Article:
1. The township and range, or a description of the particular locality of the operations, should precede the notes of the surveys, and be repeated at the top of each page.

2. VARIATION OF THE NEEDLE.-The variation of the needle must always be stated in a separate line preceding the notes of measurement. At all points in the lines where any material change in the variation is found, such changes, with the exact points where they occur, must be carefully noted.

3. COURSES AND MEASUREMENTS.-The course and exact length of every line run, noting all offsets therefrom, with the reasons and mode thereof.

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4. BEARING TREES.-The kind and diameter of all bearing trees, with their courses and distances from their respective corners, and the precise relative position of witness corners to the true ones.

5. MODE EMPLOYED TO PERPETUATE THE CORNERS.State if it be a post; if a tree in place, give the name and diameter; if a stone, the kind and dimensions; if a mound, the material (earth or stone) of which it is constructed, the kind of memorial buried at the side of the post, the fact that it is erected in accordance with instructions, and the courses and distances of the pits from the center of the mound where necessity exists for deviating from the general rule.

6. LINE TREES.-The name, diameter, and distance on line to all trees intersected.

7. INTERSECTION OF LAND OBJECTS.-The distances at which the lines intersect and leave any settlers' claim and improvement, prairie, river, creek, or other "bottom," swamp, marsh, grove and windfall; with the courses of the same at the points of intersecting and leaving them.

8. INTERSECTION OF HILLS, ETC.-The distances at which a line begins to ascend, reaches the top, begins to descend, and arrives at the foot of all remarkable hills and ridges, with their courses and estimated height in feet above the land of the surrounding country.

9. INTERSECTION OF WATER OBJECTS.-The distances on line to all rivers, creeks, and smaller streams of water, with their width at the points of intersection, and the course they bear; also, in the case of navigable waters, all the particulars of the mode by which the width is ascertained.

10. BOTTOM LANDS.-Wet or dry, and if subject to inundation, to what depth. (See Swamp Lands.)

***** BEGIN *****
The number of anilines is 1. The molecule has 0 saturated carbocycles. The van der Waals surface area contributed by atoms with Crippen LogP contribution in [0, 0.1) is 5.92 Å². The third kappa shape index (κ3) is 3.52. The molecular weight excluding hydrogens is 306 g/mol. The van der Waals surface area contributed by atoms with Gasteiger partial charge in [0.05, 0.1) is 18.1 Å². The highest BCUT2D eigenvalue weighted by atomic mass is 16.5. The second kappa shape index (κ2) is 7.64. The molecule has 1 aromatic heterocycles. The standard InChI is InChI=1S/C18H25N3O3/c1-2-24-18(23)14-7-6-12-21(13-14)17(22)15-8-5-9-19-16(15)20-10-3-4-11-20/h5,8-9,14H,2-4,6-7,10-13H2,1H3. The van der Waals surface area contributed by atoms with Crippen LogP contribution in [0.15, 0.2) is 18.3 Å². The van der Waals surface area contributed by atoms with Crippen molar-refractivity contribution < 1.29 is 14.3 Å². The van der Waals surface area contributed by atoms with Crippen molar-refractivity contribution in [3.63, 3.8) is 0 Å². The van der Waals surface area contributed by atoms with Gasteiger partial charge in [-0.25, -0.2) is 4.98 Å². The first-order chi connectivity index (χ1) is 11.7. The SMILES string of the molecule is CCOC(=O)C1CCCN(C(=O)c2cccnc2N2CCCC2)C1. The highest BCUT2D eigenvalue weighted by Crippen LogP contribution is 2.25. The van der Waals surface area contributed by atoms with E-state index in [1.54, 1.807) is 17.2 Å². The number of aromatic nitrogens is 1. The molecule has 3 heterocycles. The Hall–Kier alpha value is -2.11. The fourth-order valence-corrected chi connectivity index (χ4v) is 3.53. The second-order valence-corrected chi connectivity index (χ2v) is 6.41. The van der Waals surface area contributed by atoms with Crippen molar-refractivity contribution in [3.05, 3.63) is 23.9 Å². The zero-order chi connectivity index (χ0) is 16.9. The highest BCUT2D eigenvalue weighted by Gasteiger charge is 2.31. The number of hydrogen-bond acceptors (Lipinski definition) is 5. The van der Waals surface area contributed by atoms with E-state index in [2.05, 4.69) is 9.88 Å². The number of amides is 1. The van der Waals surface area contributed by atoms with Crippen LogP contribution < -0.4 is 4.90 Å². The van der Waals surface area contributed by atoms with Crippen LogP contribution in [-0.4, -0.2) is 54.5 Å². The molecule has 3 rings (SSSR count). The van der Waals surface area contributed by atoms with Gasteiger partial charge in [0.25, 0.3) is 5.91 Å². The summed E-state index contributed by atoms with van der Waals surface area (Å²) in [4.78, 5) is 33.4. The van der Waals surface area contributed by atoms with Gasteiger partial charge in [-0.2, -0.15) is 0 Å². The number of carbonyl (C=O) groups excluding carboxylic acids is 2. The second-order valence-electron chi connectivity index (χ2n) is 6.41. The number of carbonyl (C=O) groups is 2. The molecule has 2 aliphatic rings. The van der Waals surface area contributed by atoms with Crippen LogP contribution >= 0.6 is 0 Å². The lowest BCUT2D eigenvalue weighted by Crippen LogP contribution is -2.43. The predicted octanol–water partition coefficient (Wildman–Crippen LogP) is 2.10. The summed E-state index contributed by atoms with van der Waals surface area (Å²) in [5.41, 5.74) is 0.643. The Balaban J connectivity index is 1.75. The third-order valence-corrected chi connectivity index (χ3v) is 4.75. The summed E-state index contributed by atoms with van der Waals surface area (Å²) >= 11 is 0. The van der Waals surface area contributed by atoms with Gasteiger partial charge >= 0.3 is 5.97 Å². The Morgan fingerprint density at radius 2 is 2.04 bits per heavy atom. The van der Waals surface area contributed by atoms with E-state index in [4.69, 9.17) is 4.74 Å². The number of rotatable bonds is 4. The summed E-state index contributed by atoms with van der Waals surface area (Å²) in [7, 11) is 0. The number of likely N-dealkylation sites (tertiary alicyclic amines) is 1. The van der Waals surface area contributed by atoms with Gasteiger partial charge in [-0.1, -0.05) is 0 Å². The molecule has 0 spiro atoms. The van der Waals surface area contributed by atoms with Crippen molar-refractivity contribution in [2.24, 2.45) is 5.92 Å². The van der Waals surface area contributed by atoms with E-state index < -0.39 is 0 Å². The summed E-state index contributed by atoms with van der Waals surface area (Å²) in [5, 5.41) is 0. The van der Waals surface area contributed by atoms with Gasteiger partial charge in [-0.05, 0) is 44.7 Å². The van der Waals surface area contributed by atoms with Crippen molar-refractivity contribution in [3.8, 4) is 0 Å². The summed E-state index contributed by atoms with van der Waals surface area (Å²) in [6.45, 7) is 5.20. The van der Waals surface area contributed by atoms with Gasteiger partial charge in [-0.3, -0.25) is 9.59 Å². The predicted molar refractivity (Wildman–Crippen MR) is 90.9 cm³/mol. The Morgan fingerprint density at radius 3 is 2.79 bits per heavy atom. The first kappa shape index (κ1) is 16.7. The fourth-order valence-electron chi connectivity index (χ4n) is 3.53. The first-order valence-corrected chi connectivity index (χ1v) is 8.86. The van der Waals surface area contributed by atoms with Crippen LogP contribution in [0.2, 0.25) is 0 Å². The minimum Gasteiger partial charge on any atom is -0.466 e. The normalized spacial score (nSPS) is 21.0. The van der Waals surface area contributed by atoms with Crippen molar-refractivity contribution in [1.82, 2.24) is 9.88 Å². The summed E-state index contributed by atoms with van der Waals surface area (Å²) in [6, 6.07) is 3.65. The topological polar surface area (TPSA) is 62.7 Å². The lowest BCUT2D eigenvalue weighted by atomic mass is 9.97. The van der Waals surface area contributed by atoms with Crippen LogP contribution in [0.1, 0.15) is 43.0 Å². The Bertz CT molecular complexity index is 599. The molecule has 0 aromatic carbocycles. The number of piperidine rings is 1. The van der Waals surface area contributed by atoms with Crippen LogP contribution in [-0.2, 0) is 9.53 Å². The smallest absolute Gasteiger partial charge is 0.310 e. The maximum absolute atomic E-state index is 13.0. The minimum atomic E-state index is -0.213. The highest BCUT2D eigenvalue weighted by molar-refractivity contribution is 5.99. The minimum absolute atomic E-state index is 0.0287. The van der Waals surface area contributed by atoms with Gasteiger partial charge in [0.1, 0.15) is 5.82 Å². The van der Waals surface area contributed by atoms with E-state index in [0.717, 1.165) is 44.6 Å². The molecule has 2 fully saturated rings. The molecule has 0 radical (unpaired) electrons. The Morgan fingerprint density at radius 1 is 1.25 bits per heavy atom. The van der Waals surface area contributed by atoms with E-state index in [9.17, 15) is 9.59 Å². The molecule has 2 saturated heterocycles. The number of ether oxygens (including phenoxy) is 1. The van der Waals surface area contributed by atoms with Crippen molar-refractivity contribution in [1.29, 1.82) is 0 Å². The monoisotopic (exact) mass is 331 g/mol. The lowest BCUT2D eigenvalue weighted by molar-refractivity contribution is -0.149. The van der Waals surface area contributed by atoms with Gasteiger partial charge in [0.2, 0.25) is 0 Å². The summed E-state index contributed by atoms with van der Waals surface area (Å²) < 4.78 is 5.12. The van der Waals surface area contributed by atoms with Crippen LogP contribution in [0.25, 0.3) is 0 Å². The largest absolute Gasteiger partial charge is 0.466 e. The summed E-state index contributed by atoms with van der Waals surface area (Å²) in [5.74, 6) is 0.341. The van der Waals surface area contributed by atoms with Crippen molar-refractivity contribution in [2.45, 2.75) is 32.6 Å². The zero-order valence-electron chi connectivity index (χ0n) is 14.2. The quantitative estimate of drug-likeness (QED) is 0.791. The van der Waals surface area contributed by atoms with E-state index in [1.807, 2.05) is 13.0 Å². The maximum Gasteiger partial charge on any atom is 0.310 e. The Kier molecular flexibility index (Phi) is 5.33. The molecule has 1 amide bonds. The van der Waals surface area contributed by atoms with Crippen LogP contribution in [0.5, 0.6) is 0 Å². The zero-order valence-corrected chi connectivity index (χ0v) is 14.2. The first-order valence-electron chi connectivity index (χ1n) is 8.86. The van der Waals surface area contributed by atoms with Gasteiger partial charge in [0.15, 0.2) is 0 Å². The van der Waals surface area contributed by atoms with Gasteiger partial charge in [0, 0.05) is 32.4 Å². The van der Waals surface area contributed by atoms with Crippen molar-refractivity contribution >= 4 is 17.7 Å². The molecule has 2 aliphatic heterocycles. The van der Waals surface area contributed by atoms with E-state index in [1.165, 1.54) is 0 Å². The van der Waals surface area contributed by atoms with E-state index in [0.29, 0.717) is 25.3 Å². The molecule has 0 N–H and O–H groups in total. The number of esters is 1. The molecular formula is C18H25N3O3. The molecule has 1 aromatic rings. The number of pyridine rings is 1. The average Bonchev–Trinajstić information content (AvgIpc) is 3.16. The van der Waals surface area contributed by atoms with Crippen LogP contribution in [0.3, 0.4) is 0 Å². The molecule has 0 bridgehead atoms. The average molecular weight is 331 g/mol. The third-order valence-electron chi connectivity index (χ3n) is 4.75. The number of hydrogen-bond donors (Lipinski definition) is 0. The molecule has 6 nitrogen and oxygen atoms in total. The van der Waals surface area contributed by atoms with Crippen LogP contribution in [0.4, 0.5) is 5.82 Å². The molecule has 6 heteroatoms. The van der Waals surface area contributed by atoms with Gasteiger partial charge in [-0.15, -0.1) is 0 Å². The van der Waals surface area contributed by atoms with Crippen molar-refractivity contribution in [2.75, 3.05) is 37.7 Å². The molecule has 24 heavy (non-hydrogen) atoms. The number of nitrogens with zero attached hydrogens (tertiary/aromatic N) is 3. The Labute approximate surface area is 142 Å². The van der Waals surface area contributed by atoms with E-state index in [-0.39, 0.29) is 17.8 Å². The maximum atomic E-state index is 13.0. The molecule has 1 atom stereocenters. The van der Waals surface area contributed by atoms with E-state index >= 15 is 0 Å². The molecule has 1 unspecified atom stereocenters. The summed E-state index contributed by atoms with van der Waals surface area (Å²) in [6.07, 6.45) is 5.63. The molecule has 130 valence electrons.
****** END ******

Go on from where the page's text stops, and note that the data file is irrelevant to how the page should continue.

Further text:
11. LAKES AND PONDS.-Describe their banks and give their height; also the depth of water, and whether it be pure or stagnant.

12. SETTLEMENTS AND IMPROVEMENTS.-Towns and villages, Indian towns and wigwams, houses and cabins, fields, fences, and other improvements; groves, mill-seats, forges, and factories.

13. SPRINGS.-Whether fresh, saline, or mineral, with the course of the streams flowing from them.

14. MINERALS AND COAL BEDS.-Note all coal banks or beds, with a particular description of the same, as to quality, extent, and diggings therefor; and designate the localities by the smallest legal subdivisions. A recent law of Congress makes the strict observance of this requirement essential.

15. ROADS AND TRAILS.-Whence and whither, with their directions.

16. RAPIDS, CASCADES, CATARACTS, or falls of water, with the height of their fall in feet.

17. PRECIPICES, CAVES, RAVINES, sink-holes, stone quarries, ledges of rocks, with the kind of stone they afford.

18. NATURAL CURIOSITIES.-Interesting fossils, petrifactions, organic remains, etc.; also all ancient works of art, such as mounds, fortifications, embankments, ditches, etc.

19. LAND SURFACE.-Whether level, broken, or hilly— 1st, 2d, or 3d rate on each mile-1st rate to indicate extra quality, 2d rate good average, and 3d rate inferior quality. 20. TIMBER.-Name the several kinds of timber and undergrowth in the order in which they predominate, on each mile of line.

21. DATES.-State the month and day of the month in a separate line, immediately following the notes of each day's work.

22. GENERAL DESCRIPTION.-In subdivisional work the deputy must subjoin at the conclusion of the ordinary notes taken on line a general description of the township in the aggregate, as regards the face of the country, its soil and geological features, timber, minerals, water, etc.; and should add any further description or information touch